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The digital trends operatives want to ditch in 2024

Sure, everyone’s talking about artificial intelligence and its influence on campaigns heading into 2024. But that doesn’t mean all the other technologies that shape campaigns are just going to disappear — including the ones that strategists wish would.

Score spoke with more than a dozen operatives at CampaignTech East, a confab of digital campaign experts at National Harbor last week, to see which digital trends they hope campaigns ditch in the 2024 cycle. Here’s what they had to say:”

Michigan Political Consulting holds discussion and policy workshop

“Michael Bir, political strategist for Majority Strategies, addresses attendees of the Michigan Political Consulting’s Modern Elections & Democracy Workshop & Speaker Series at the League Saturday afternoon. Keith Melong/Daily.”


“Women’s Public Leadership Network (WPLN)—a non-partisan non-profit that organizes, encourages, and prepares women to seek public office—announced the new members of its National Impact Council.”

Twitter Says It Plans To Expand Political Ads Allowed On Platform

“Twitter Inc. said it plans to expand the political advertising it allows on the social-media platform after banning most political ads in 2019, in the latest policy change by new owner Elon Musk.”

Twitter Reverses Its Ban on Political Ads

“In its latest series of reversed policies, Twitter plans to lift its longstanding ban on political ads “in the coming weeks” and let marketers serve cause-based advertising or ads that educate people or take action on social and economic topics. While some political ad buyers welcome the move, Twitter has work to do to encourage advertisers back to the platform.”

The Midterm Cycle Saw ‘Record’ Digital Content Production As Strategists Worked to ‘Feed the Beast’

In order to feed the internet’s insatiable appetite for content, campaigns and committees should be ready to transform their digital content teams into publishing operations.

Study Estimates Up to Half of Digital Ad Spend Was Wasted Targeting Early Voters During the Midterms

Failing to include early voters in audience segment targeting could have led to nearly $1.5 billion wasted in digital ad spend (including CTV) this midterm election, surpassing previous midterm election cycles, according to estimates by performance marketing company Stirista.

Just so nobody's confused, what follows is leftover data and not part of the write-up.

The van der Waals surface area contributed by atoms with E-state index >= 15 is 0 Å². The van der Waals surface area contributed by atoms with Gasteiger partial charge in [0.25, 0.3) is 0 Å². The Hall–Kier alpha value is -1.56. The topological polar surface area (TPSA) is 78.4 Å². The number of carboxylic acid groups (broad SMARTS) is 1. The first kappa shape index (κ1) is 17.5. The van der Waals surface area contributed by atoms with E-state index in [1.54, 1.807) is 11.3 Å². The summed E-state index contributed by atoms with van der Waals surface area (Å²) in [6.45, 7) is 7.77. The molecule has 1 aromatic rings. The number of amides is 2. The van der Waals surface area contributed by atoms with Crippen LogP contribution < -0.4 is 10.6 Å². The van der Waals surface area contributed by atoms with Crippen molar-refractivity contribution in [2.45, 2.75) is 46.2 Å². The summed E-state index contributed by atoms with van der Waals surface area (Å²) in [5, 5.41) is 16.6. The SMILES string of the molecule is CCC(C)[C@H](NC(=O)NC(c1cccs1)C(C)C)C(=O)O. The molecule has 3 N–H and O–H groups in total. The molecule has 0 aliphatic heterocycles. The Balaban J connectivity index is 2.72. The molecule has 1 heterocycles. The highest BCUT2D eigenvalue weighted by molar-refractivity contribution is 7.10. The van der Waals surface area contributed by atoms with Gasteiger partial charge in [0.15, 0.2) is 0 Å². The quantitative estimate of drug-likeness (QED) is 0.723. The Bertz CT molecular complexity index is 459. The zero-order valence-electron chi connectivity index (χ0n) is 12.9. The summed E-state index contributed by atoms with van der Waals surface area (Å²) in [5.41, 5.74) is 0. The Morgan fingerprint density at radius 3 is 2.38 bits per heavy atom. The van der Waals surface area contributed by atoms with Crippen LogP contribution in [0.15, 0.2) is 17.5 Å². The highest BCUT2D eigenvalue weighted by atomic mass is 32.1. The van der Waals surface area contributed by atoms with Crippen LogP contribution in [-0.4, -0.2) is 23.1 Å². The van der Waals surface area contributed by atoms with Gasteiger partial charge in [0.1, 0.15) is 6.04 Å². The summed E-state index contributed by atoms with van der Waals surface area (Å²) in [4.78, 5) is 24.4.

GOP Jobs Partners With Majority Strategies With an Eye Toward ‘Bespoke’ Recruiting

GOP Jobs, a startup backed by the Startup Caucus incubator, has partnered with the Republican firm Majority Strategies, the pair announced on Monday. The move gives GOP Jobs access to the data collected by Majority Strategies’ job bank Majority Hunter, which had previously been a popular platform on the right. Read more.

Recall Digital Spending Report Shows Democrats Spent $3.5M on Google Ads in 3 Months

A new report from Majority Strategies breaking down digital online advertising spending in the California Recall Election by the two political parties, various “advertisers” supporting candidates, and individual candidates, shows a great divide. Most evident of this divide was online advertising spending on Google and YouTube ads showing a huge gap of more than $3.2 million in spending, with Democrats buying more than $3.5 million of ads on Google and youtube, and Republicans spending only $241,000.

Facebook Ends Its Political Advertising Ban 4 Months After the Election

“Facebook is lifting its ban on political advertising that the social media giant instituted after the polls closed on Election Day in November. Google lifted a similar ban last week, which was put in place following the Jan. 6 insurrection at the U.S. Capitol.”

Facebook Faces More Pressure to Quit its ‘Form of Voter Suppression’ as Google Reinstates Political Ads

Google may have lifted its political ad ban on Thursday, ending a month-long blackout for election campaign advertisers. But Facebook’s equivalent policy remains unchanged, to ad buyers’ increasing chagrin.


“Democratic digital consultants are livid that Facebook is extending its post-election ad blackout period, concerned about the outsized impact it may have on the campaigns of two Georgia Democrats who face early January runoffs that will decide control of the US Senate.”